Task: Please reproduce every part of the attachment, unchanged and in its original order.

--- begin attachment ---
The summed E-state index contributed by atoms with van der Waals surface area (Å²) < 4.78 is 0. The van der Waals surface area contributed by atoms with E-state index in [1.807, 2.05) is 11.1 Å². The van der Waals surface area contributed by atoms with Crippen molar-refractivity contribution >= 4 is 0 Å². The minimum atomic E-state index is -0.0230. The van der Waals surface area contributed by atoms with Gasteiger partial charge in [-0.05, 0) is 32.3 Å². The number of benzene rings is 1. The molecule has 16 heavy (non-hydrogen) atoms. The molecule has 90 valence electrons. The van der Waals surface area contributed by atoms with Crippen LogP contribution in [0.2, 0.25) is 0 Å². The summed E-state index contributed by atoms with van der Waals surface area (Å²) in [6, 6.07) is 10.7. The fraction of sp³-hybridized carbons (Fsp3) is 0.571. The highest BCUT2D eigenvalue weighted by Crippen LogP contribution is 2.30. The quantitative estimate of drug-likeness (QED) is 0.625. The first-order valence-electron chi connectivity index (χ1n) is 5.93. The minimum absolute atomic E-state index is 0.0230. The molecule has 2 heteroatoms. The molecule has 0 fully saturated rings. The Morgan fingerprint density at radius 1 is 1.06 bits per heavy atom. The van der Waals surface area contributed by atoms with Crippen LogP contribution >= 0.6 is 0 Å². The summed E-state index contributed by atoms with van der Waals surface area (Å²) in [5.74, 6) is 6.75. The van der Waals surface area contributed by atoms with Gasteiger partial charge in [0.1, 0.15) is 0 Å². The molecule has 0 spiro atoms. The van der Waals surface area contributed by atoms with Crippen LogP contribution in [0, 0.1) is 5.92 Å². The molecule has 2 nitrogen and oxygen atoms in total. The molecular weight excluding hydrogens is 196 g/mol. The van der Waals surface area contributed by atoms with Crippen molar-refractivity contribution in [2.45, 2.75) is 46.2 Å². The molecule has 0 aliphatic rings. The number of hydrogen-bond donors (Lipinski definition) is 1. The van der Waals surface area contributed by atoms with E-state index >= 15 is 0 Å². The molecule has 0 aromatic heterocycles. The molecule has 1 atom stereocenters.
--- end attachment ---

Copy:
The summed E-state index contributed by atoms with van der Waals surface area (Å²) < 4.78 is 0. The van der Waals surface area contributed by atoms with E-state index in [1.807, 2.05) is 11.1 Å². The van der Waals surface area contributed by atoms with Crippen molar-refractivity contribution >= 4 is 0 Å². The minimum atomic E-state index is -0.0230. The van der Waals surface area contributed by atoms with Gasteiger partial charge in [-0.05, 0) is 32.3 Å². The number of benzene rings is 1. The molecule has 16 heavy (non-hydrogen) atoms. The molecule has 90 valence electrons. The van der Waals surface area contributed by atoms with Crippen LogP contribution in [0.2, 0.25) is 0 Å². The summed E-state index contributed by atoms with van der Waals surface area (Å²) in [6, 6.07) is 10.7. The fraction of sp³-hybridized carbons (Fsp3) is 0.571. The highest BCUT2D eigenvalue weighted by Crippen LogP contribution is 2.30. The quantitative estimate of drug-likeness (QED) is 0.625. The first-order valence-electron chi connectivity index (χ1n) is 5.93. The minimum absolute atomic E-state index is 0.0230. The molecule has 2 heteroatoms. The molecule has 0 fully saturated rings. The Morgan fingerprint density at radius 1 is 1.06 bits per heavy atom. The van der Waals surface area contributed by atoms with Crippen LogP contribution >= 0.6 is 0 Å². The summed E-state index contributed by atoms with van der Waals surface area (Å²) in [5.74, 6) is 6.75. The van der Waals surface area contributed by atoms with Gasteiger partial charge in [0.1, 0.15) is 0 Å². The molecule has 0 spiro atoms. The van der Waals surface area contributed by atoms with Crippen LogP contribution in [0, 0.1) is 5.92 Å². The molecule has 2 nitrogen and oxygen atoms in total. The molecular weight excluding hydrogens is 196 g/mol. The van der Waals surface area contributed by atoms with Crippen molar-refractivity contribution in [2.45, 2.75) is 46.2 Å². The molecule has 0 aliphatic rings. The number of hydrogen-bond donors (Lipinski definition) is 1. The van der Waals surface area contributed by atoms with E-state index >= 15 is 0 Å². The molecule has 0 aromatic heterocycles. The molecule has 1 atom stereocenters.